Are there any sort preparations required before shoots aside from equipment checks or have you become familiar with all situations possible?
I always try to be prepared mentally as weird as that sounds. If the subject feels you’re not at ease, it’ll have an effect on what you produce. And there are times when it can become difficult shooting, so you just try to ride out.
What do you usually shoot with for equipment?
I usually rely on a Canon EOS 5D Mark II, a Yashica T4 as well as Leicas and a Bessaflex.
How did you get your start as the official photographer for DJ Muro?
My first time shooting for Muro was back in 2008. Tony Allen came to Japan for his Legend of Afrobeat show in Aoyama. I still remember that night clearly and it was a great opportunity to both start a new relationship with Muro and see the legendary drummer Tony Allen.
For any photographic gigs for you and Muro, does he communicate how he wants to be portrayed? Or do you simply control that aspect?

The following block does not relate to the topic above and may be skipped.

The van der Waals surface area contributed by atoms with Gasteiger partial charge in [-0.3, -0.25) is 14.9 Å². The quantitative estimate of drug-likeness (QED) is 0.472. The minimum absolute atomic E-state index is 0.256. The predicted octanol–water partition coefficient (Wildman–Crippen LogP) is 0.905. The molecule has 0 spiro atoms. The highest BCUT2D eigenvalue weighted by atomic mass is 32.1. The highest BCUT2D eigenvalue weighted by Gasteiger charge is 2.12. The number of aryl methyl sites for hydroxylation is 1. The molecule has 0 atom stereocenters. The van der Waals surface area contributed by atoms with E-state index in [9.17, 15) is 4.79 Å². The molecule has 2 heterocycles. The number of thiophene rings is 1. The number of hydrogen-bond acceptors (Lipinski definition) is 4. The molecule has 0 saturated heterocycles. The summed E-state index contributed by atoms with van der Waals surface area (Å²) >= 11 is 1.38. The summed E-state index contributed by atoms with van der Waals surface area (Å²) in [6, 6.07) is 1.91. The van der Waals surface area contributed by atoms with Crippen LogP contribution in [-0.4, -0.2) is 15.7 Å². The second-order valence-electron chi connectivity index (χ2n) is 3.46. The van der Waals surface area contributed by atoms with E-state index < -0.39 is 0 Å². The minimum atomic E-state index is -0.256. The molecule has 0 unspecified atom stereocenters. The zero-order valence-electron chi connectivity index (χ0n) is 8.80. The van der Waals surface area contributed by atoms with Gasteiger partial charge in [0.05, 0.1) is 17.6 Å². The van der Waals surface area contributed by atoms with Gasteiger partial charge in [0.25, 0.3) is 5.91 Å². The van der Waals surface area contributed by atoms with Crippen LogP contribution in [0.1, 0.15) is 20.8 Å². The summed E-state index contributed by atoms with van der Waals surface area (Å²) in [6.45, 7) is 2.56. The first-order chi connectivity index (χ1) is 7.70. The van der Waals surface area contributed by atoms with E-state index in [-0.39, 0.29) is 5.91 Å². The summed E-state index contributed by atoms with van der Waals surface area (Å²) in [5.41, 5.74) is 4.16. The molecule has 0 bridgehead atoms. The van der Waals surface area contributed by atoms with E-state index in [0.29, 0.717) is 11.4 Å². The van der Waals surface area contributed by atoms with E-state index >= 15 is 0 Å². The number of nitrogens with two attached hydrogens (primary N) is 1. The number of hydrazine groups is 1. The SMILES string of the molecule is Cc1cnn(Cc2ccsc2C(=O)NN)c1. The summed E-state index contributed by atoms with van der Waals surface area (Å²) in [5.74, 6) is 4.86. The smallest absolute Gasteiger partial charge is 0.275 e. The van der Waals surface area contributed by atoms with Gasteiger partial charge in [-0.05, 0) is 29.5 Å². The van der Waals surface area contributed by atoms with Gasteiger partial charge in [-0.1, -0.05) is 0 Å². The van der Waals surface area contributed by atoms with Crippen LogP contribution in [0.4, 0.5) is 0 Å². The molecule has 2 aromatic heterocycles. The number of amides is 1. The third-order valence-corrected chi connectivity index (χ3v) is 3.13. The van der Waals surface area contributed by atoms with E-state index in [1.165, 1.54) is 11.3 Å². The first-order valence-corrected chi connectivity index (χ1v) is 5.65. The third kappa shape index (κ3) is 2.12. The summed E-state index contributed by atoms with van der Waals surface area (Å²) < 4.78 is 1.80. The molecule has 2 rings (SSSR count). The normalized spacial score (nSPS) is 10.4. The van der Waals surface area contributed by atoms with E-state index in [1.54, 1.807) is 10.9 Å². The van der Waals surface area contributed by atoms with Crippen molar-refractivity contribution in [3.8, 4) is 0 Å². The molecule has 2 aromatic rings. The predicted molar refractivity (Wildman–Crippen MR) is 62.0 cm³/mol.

We usually only talk about the location and setting but now that we’ve worked together so extensively, I generally have a pretty good idea of how he wants to be shot and portrayed.
What’s it like shooting for an album cover versus highlighting a concert?
I sort of have to guess and read their minds when I’m shooting live or at a concert. I can’t communicate with them directly so I just have to watch their movements.
As the photographer for Wax Poetics, what does old school Hip hop and Jazz have that current music doesn’t?
I feel that the current music scene lacks theemotion and the feel like old school Hip hop and Jazz. I’m not sure about the particular over-commercialized music we see so often now.
Is there a particular reason why you drifted towards portrait photography and shooting people?
I love that feeling when someone is pleased when I take nice photo of them.
It’s even better when the subject is my friends or one my favorite artists. It is as simple as that.
How much more difficult is it to be a photographer now than in the past? Or is it easier?
While the digital revolution made it easy for many to get into photography, I think there has to be a clear distinction about photographers. It’s never easy to be a good photographer.